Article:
He lived to see his distinctive style rediscovered in the 1980s. After the studied wholesomeness of postwar Hollywood and the gritty antiheroes of the Vietnam era, audiences were again ready for honest artifice and larger-than-life stars. As moviemakers discovered the appeal of sculpted bodies, Hurrell turned bodybuilders like Dolph Lundgren, Grace Jones, and Arnold Schwarzenegger into new icons, helping to redefine contemporary glamour.

Hurrell considered glamour an illusion intrinsic to photography. “All of us glamorize everything, including the [documentary photographers] who glamorize filth and squalor,” he said. “Even [Hurrell’s friend, the noted photographer Edward] Weston does it, taking a picture of a gnarled tree trunk. It’s a question of emphasizing … the dirt or the beauty.”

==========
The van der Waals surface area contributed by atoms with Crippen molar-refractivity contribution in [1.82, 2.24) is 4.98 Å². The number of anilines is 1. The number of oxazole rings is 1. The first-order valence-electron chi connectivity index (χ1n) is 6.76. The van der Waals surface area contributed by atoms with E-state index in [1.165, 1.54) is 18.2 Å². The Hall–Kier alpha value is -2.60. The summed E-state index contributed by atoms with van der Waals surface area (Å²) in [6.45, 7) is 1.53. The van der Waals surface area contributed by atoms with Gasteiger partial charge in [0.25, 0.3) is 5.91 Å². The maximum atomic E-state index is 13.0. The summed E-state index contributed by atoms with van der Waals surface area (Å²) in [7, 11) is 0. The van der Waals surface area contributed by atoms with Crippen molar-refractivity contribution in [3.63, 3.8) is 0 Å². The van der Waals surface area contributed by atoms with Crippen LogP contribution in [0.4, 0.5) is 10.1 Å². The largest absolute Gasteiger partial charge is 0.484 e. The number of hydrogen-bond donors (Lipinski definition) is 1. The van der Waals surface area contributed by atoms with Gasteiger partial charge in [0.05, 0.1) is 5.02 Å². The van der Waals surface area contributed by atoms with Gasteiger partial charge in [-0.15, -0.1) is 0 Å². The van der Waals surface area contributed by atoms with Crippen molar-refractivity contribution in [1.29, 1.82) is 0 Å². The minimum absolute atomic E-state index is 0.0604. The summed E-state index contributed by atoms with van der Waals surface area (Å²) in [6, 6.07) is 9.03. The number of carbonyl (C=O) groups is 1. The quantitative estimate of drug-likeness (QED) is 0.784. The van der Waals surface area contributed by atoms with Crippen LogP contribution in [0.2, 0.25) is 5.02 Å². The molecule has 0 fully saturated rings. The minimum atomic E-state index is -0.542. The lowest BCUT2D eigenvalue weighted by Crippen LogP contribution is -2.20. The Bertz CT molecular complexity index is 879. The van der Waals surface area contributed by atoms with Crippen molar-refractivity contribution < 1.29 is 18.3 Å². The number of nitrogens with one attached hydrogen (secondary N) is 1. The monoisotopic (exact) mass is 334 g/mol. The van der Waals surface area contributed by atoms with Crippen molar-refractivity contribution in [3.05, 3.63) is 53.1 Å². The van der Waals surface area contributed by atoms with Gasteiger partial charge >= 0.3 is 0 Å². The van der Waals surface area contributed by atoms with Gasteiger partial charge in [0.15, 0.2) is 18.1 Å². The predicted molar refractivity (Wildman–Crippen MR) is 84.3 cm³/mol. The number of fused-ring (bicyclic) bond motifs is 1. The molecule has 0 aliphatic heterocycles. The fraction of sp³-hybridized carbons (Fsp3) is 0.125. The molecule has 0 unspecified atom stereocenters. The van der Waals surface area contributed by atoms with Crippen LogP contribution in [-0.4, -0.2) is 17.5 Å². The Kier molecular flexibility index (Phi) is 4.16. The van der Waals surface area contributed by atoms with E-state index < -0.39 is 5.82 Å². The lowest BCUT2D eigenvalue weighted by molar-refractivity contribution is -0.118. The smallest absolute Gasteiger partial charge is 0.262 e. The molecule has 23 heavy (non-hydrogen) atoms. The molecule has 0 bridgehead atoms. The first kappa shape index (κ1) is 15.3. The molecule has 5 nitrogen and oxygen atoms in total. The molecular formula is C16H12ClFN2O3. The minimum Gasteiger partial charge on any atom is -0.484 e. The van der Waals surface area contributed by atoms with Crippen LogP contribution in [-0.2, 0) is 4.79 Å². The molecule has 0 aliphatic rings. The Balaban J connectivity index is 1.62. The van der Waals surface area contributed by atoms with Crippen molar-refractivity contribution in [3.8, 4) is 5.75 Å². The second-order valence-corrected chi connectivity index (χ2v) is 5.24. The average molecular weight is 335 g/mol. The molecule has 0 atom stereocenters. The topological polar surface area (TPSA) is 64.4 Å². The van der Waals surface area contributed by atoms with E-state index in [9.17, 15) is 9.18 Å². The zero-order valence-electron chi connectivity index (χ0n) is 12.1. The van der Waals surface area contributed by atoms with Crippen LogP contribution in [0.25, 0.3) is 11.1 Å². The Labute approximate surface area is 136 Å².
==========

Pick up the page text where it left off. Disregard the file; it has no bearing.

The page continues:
Hurrell’s work emphasized beauty. And it celebrated the human face. Now that we’ve largely forgotten the personas those faces represented, we can more fully appreciate the photographer’s art.

This article is adapted from the catalog essay for “Lights! Camera! Glamour!,” an exhibition of George Hurrell’s photographs, curated by Louis F. D’Elia, which travels to the California Heritage Museum in Santa Monica in January 2008.